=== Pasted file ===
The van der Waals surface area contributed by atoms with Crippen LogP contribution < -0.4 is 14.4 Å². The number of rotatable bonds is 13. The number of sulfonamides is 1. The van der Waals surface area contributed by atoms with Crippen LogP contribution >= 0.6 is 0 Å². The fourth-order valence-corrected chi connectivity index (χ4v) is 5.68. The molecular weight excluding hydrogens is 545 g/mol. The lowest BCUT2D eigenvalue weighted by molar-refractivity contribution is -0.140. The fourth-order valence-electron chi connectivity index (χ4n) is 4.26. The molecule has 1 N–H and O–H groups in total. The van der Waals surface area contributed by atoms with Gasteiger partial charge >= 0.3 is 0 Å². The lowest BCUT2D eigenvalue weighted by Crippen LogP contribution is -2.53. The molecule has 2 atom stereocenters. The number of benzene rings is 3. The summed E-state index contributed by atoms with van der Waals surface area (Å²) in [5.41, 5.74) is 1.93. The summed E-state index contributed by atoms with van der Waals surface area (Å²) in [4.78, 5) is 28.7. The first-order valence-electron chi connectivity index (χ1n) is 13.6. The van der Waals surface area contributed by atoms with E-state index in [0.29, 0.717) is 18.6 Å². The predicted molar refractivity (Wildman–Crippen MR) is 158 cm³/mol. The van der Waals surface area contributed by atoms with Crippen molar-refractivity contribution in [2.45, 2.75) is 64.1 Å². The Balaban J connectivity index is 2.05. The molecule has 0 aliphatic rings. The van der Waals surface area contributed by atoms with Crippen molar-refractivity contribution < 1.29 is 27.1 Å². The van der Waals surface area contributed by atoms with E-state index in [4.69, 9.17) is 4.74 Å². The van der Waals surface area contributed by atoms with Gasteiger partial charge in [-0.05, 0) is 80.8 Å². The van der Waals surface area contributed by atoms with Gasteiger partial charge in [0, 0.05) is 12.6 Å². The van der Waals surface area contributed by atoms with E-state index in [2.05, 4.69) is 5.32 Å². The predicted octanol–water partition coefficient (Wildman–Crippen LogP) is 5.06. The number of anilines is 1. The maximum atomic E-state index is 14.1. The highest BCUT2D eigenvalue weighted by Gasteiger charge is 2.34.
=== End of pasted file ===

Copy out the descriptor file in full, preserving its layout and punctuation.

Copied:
The van der Waals surface area contributed by atoms with Crippen LogP contribution < -0.4 is 14.4 Å². The number of rotatable bonds is 13. The number of sulfonamides is 1. The van der Waals surface area contributed by atoms with Crippen LogP contribution >= 0.6 is 0 Å². The fourth-order valence-corrected chi connectivity index (χ4v) is 5.68. The molecular weight excluding hydrogens is 545 g/mol. The lowest BCUT2D eigenvalue weighted by molar-refractivity contribution is -0.140. The fourth-order valence-electron chi connectivity index (χ4n) is 4.26. The molecule has 1 N–H and O–H groups in total. The van der Waals surface area contributed by atoms with Gasteiger partial charge >= 0.3 is 0 Å². The lowest BCUT2D eigenvalue weighted by Crippen LogP contribution is -2.53. The molecule has 2 atom stereocenters. The number of benzene rings is 3. The summed E-state index contributed by atoms with van der Waals surface area (Å²) in [5.41, 5.74) is 1.93. The summed E-state index contributed by atoms with van der Waals surface area (Å²) in [4.78, 5) is 28.7. The first-order valence-electron chi connectivity index (χ1n) is 13.6. The van der Waals surface area contributed by atoms with E-state index in [0.29, 0.717) is 18.6 Å². The predicted molar refractivity (Wildman–Crippen MR) is 158 cm³/mol. The van der Waals surface area contributed by atoms with Crippen molar-refractivity contribution in [2.45, 2.75) is 64.1 Å². The Balaban J connectivity index is 2.05. The molecule has 0 aliphatic rings. The van der Waals surface area contributed by atoms with Crippen molar-refractivity contribution < 1.29 is 27.1 Å². The van der Waals surface area contributed by atoms with E-state index in [4.69, 9.17) is 4.74 Å². The van der Waals surface area contributed by atoms with Gasteiger partial charge in [-0.05, 0) is 80.8 Å². The van der Waals surface area contributed by atoms with Gasteiger partial charge in [0, 0.05) is 12.6 Å². The van der Waals surface area contributed by atoms with E-state index in [2.05, 4.69) is 5.32 Å². The predicted octanol–water partition coefficient (Wildman–Crippen LogP) is 5.06. The number of anilines is 1. The maximum atomic E-state index is 14.1. The highest BCUT2D eigenvalue weighted by Gasteiger charge is 2.34.